Tuesday, April 03, 2007

My bad--and thanks to "anonymous" and my dad for finding glitches in my USNWR spreadsheet

Here's the updated one (with some charts added)--sorry for the glitches.

7 comments:

Anonymous said...

Maybe I'm still missing something, but I think your "bar passage ratio" is wrong. I think the figure you are using in that field is simply the overall passage rate of that paticular state's bar exam. New Mexico and Utah are at the top because 91/90 percent of everybody who takes those states' bar exams passes, regardless of school. For example, for Yale, 94.2% of them pass the NY bar (the primary bar they take); 74% is the overall success rate in the NY bar by everybody who takes it regardless of law school. I don't see what ratio you are talking about in listing Yale as "74% bar passage ratio." One could try to come up with a figure that measures how well/badly a particular lawschool does against the background rate in the state, but that isn't what these numbers do. Again, sorry if I'm missing something.

Nancy Rapoport said...

Thanks again for weighing in--these numbers are straight from USNWR--I didn't do anything else to them.

Anonymous said...

I agree that they are straight from the rankings, but (at least on the copy I have in front of me) US News just calls it (accurately) "jurisdiction's overall bar passage rate" while you are calling it (inaccurately, I think) "School's bar pass RATIO (ratio of the school's bar passage rate of the 2005 graduating class to that jurisdiction's overall state bar passage rate for first-time test takers in summer 2005 and winter 2006."
In other words, your spreadsheets say you are "ranking" schools based on some sort of ratio that compares the school's performance to the rest of that state's bar takers -- but in fact your "ranking" just reports the overall passage rate for different jurisdictions.

Nancy Rapoport said...

Hi, again, Anon--USNWR defines the column "bar passage rate" in its methodology as:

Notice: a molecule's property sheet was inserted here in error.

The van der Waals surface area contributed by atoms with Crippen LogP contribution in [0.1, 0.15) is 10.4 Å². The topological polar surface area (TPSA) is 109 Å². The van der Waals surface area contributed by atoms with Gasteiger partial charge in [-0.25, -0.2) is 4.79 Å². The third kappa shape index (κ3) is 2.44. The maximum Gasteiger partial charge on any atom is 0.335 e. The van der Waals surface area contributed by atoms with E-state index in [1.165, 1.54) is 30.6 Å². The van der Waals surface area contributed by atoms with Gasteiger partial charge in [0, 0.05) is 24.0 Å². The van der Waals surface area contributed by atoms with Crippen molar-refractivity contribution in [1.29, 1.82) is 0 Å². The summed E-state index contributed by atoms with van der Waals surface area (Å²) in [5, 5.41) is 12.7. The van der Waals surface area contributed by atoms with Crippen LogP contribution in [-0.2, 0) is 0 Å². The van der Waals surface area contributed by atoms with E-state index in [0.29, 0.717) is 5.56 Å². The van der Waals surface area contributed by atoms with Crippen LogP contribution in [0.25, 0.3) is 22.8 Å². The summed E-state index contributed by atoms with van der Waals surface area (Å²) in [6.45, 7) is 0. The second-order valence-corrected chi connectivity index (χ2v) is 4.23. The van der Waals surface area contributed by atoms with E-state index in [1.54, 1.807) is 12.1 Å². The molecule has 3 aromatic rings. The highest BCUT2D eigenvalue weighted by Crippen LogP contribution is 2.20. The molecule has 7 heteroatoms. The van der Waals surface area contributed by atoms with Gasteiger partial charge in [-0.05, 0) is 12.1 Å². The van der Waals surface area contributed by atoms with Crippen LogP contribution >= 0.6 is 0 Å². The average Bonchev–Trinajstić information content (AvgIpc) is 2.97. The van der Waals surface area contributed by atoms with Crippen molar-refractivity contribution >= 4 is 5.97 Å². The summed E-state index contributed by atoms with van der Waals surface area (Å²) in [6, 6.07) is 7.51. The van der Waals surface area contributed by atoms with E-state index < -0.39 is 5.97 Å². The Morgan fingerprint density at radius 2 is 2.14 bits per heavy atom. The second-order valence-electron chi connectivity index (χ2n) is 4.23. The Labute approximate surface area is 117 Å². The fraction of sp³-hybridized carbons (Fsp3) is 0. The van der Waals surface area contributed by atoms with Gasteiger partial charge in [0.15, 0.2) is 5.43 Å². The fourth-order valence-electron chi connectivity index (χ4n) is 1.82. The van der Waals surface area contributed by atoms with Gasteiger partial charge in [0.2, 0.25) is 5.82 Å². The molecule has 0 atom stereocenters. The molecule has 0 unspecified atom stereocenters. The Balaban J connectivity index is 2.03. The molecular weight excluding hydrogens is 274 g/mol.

The ratio of the school's bar passage rate of the 2005 graduating class to that jurisdiction's overall state bar passage rate for first-time test takers in summer 2005 and winter 2006.

So I just put in the parenthetical to link to USNWR's methodology.

Anonymous said...

The main US News rankings chart page that I am looking at doesn't provide the definition of "bar passage rate" that you quote, but I will take your word for it that they have said so.
But still:
Please just *look* at your "ratio" rankings. Don't they look odd? Both Utah schools are tied at 90. All three Okla schools are tied at 90. Every Minnesota and Missouri school is tied at 89. And then look at the bottom of the list. Every Calif school from Stanford to Chapman is tied in the basement at 62.
Isn't it obvious from looking at this that what you are calling some sort of "ratio" of the school's performance to overall passage rate of that state's bar is *actually just reporting overall passage rate on that state's bar, regardless of school*! In other words, this is a meaningless ranking on its face.

If US News is giving the definition you say, for the numbers you say, then it is obviously wrong.

Some sort of comparative measure (e.g., Stanford grads pass the CA bar at a rate X points higher than the average CA bar taker, but Unaccredited Law Grads pass at a rate Y points lower) would be useful and easy to calculate. But your spreadsheet isn't it.

Nancy Rapoport said...

I agree with you that this factor isn't particularly useful, although I guess USNWR uses it to see how "difficult" the bar in the primary jurisdiction is. I do have a useful suggestion, though: Rob Morse at USNWR is very responsive to questions about the rankings, and you might try contacting him. Thanks!

Anonymous said...

I agree that it is somewhat useful to know a state bar exam's overall passage rate. That's why US News reports it.
But it is not useful for you to use this figure to compile a "ranking" or "useful category." In what sense is it a meaningful ranking of law schools simply to list schools by state? (Why not just alphabetically, while we're at it?) US News doesn't purport to rank schools in such a way. It is even less useful to continue referring to this number as some sort of school-specific performance ratio when it has been pointed out that it is not (even if your error originally started from something US News somewhere said.)
I didn't set out to write a string of messages, but just to provide a friendly correction that I imagined you would want to know about. I won't comment further.